WASHINGTON: President Joe Biden says he will talk to his Chinese counterpart Xi Jinping in the wake of the US Air Force shooting down what Washington says was a high-tech Chinese spy balloon earlier this month.
"I expect to be speaking with President Xi and... we're going to get to the bottom of this," Biden said in his most extensive public remarks since the incident on February 4.
While stressing that the United States is "not looking for a new Cold War," Biden said he made "no apologies for taking down that balloon."
"We'll always act to protect the interests of the American people and the security of the American people," Biden said.
The United States has been in a state of alarm since a huge white balloon from China was spotted tracking over a series of top-secret nuclear weapons sites before being shot down just off the east coast.
In the wake of the incident, the US military adjusted radar settings to detect smaller objects and promptly discovered three more unidentified craft that Biden ordered shot down — one over Alaska, another over Canada and the third over Lake Huron off Michigan.
China says the balloon was just a stray weather research craft, but US officials say they have conclusive evidence that the balloon was sent to spy.
The incident has prompted a diplomatic rift, with Secretary of State Antony Blinken abruptly cancelling a rare visit to China. Beijing accused Washington of overreacting and claimed that US balloons had overflown Chinese territory, something the Biden administration denies.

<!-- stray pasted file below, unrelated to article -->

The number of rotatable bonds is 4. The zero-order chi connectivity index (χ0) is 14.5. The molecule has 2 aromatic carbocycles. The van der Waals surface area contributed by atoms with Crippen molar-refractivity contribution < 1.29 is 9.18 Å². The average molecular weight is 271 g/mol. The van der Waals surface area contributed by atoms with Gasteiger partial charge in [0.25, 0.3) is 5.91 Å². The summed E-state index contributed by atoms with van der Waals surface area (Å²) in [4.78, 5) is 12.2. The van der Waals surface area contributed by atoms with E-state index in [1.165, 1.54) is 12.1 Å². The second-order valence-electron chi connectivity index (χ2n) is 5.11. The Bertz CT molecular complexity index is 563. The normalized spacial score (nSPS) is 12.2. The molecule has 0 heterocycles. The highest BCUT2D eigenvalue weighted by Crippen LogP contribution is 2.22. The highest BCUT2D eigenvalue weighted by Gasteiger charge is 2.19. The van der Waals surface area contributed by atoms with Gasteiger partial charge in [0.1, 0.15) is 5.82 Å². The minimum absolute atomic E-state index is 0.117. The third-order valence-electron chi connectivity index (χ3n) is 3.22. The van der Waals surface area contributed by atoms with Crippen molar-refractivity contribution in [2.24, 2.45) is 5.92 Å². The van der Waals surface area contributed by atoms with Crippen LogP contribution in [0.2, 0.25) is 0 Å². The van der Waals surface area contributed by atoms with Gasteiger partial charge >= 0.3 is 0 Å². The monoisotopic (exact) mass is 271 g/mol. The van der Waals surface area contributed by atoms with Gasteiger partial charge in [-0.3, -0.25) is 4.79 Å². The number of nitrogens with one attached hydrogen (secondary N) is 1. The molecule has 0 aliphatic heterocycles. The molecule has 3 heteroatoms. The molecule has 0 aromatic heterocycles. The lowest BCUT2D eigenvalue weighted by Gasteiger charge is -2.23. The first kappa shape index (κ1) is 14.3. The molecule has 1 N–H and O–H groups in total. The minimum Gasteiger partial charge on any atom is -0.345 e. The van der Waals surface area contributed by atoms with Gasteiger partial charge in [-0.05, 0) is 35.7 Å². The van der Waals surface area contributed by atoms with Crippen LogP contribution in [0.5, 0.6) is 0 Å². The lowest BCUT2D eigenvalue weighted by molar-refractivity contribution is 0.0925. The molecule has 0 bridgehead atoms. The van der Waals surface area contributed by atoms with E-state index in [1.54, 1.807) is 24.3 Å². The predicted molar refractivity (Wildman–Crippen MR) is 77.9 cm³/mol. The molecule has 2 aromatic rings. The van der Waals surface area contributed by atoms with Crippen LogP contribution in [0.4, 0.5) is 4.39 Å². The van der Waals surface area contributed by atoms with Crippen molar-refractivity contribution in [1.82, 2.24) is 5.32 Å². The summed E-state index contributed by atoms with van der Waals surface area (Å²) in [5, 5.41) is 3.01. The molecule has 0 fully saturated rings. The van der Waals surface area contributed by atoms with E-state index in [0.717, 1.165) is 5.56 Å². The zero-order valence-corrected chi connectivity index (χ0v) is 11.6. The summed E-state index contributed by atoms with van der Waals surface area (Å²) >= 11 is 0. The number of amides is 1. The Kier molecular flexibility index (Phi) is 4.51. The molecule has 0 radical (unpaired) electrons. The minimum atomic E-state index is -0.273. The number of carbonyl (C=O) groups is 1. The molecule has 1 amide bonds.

Biden drew a clear distinction between the Chinese balloon and the three smaller objects shot down later.
"We don't yet know exactly what these three objects were," Biden said.
He added that "nothing right now suggests they're related to China's spy balloon program," while the US intelligence community's current assessment is that they are "most likely balloons tied to private companies" or research projects.
However, "if any object presents a threat to the safety, security (of) the American people, I will take it down," Biden said.
Biden has made a priority of resetting US relations with China, which he describes as Washington's biggest competitor.
But tensions flared last year after Nancy Pelosi, then the leader of the US House of Representatives, visited Taiwan — the self-governing democracy claimed by Beijing.
Since Pelosi's visit and Beijing's major military exercises in response, Biden and Xi have said they want to establish "guard rails" to prevent their superpower competition from turning into conflict.
That project may be tested again soon, with a high-level Pentagon official reportedly planning to visit Taiwan in the coming days.
Michael Chase, the US Department of Defense's top official on China, will travel to Taiwan after his current visit to Mongolia, the Financial Times reported Thursday evening.
A Pentagon spokesperson declined to comment on the report, but told AFP that the US "support for, and defence relationship with, Taiwan remains aligned against the current threat posed by the People's Republic of China."
"Our commitment to Taiwan is rock-solid and contributes to the maintenance of peace and stability across the Taiwan Strait and within the region," added Lieutenant Colonel Marty Meiners.
Taiwanese Defense Minister Chiu Kuo-cheng told reporters Friday morning that he "can't confirm now" any upcoming trips by US officials, but said he would "welcome any group or country who has constructive suggestions on how to make Taiwan's defence stronger."
Biden said that his administration had been "continuing to engage with China" throughout the balloon saga.
"We seek competition, not conflict," he reiterated.
"This episode underscores the importance of maintaining open lines of communication between our diplomats and our military professionals."
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